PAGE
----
I watched one that was right after Nixon got elected, and everyone was saying, "America is taking a turn towards facism. All of American’s white guilt money is gone.” I think that really well foretold this mass acculturation that happened under Nixon.
The United States is not unique in this march away from social egalitarianism over the last half of the 20th century, but we are living through the consequences.
How do we return protections?
There is this famous paper - It’s the Prices, Stupid. I think there needs to be some kind of direct effect on price.
You mentioned the government can do so by either acting as the sole buyer of care or passing legislation. What do you think is the best way to achieve fair prices?
Right. One way of doing so is through a single-payer system. I am actually working on a study now that is going to be published to the Roosevelt Institute that compares single-payer with a public option.
There are two things to know about single-payer that are useful in this context.
One, it would get rid of most of the bureaucracy involved in negotiating prices — the different insurance companies, the different kinds of billing, and different plans. Right now, every doctor's office has multiple people whose full-time job is to understand how to interact with every single different plan of every different insurance company. There are many people employed on the side of the insurance company as well. Under a single-payer system, that would be gone. There wouldn't be multiple different rules to understand, and that reduces the aggregate resource use that is allocated towards healthcare.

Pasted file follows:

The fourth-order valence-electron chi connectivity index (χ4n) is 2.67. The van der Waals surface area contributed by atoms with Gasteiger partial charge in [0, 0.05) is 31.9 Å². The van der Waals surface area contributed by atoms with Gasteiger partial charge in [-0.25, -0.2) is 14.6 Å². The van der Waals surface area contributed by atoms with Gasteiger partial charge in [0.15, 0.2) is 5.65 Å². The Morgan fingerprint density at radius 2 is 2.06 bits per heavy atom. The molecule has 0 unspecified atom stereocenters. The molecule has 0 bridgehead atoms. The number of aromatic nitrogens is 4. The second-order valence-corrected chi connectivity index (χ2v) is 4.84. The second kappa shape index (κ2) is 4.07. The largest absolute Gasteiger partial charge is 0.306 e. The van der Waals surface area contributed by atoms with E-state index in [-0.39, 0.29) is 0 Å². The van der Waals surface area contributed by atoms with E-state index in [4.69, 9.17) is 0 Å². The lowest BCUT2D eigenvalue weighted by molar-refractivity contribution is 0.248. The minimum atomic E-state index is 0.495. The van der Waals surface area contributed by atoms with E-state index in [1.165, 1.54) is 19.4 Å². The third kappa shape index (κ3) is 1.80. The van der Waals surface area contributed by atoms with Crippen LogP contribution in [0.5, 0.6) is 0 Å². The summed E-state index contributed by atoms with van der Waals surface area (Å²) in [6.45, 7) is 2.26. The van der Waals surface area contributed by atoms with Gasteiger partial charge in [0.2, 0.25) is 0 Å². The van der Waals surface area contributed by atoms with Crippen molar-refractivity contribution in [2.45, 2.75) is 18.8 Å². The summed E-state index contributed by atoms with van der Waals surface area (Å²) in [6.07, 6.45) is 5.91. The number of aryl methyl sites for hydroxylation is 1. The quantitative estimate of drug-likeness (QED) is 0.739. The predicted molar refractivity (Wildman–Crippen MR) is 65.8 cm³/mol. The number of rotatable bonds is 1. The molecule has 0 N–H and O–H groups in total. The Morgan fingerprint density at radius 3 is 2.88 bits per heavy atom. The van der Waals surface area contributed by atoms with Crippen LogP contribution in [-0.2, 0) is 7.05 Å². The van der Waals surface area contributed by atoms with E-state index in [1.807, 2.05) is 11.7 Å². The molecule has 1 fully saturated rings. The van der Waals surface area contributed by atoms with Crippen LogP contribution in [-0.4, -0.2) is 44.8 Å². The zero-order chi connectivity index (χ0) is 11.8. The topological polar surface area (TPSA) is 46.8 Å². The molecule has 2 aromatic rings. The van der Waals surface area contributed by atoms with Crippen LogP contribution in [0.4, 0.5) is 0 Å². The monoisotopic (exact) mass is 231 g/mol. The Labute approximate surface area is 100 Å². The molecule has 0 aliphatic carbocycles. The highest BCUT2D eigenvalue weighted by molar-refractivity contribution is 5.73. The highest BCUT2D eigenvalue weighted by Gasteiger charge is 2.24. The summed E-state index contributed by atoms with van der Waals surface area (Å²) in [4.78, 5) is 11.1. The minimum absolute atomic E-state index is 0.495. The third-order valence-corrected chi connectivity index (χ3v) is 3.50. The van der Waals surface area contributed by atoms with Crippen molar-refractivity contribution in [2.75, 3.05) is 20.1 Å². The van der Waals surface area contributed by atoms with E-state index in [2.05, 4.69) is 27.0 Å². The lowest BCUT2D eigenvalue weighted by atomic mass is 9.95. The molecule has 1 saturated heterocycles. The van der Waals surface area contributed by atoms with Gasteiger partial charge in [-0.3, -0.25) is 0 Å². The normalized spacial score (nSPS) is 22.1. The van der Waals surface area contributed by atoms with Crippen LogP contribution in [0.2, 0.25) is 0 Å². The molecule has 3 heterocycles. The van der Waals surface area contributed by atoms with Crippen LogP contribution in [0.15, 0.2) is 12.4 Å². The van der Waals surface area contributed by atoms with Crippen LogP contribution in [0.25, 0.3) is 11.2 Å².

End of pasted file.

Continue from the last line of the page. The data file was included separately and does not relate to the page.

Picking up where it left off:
Two, a single-payer system is tax-financed. That is important in terms of equity. You get to decide what percentage of household income should be allocated towards healthcare. Basically, the way our healthcare system is designed now means that the more money you make, the smaller percentage of it you have to put towards healthcare.
It is regressive, and no one has a choice but to participate in it.
If we structure it as a tax-financed healthcare system, the way we fund most of our infrastructure, you just get to decide what percentage of household income you are going to take from each household along the income distribution.